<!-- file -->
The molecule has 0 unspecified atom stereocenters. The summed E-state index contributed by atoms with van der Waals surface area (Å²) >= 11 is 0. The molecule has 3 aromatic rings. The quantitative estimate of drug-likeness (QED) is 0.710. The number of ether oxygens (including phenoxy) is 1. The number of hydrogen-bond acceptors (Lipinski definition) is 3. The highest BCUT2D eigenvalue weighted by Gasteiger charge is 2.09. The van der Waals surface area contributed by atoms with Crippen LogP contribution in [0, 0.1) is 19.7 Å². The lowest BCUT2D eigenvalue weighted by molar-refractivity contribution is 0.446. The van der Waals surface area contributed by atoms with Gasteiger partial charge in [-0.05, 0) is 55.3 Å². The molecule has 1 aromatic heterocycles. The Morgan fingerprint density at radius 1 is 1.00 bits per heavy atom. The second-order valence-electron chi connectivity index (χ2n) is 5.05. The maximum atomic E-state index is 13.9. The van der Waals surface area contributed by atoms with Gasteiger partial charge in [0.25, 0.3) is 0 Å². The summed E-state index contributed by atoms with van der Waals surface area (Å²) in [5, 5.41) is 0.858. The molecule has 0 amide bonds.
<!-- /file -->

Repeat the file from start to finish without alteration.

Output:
The molecule has 0 unspecified atom stereocenters. The summed E-state index contributed by atoms with van der Waals surface area (Å²) >= 11 is 0. The molecule has 3 aromatic rings. The quantitative estimate of drug-likeness (QED) is 0.710. The number of ether oxygens (including phenoxy) is 1. The number of hydrogen-bond acceptors (Lipinski definition) is 3. The highest BCUT2D eigenvalue weighted by Gasteiger charge is 2.09. The van der Waals surface area contributed by atoms with Crippen LogP contribution in [0, 0.1) is 19.7 Å². The lowest BCUT2D eigenvalue weighted by molar-refractivity contribution is 0.446. The van der Waals surface area contributed by atoms with Gasteiger partial charge in [-0.05, 0) is 55.3 Å². The molecule has 1 aromatic heterocycles. The Morgan fingerprint density at radius 1 is 1.00 bits per heavy atom. The second-order valence-electron chi connectivity index (χ2n) is 5.05. The maximum atomic E-state index is 13.9. The van der Waals surface area contributed by atoms with Gasteiger partial charge in [0.25, 0.3) is 0 Å². The summed E-state index contributed by atoms with van der Waals surface area (Å²) in [5, 5.41) is 0.858. The molecule has 0 amide bonds.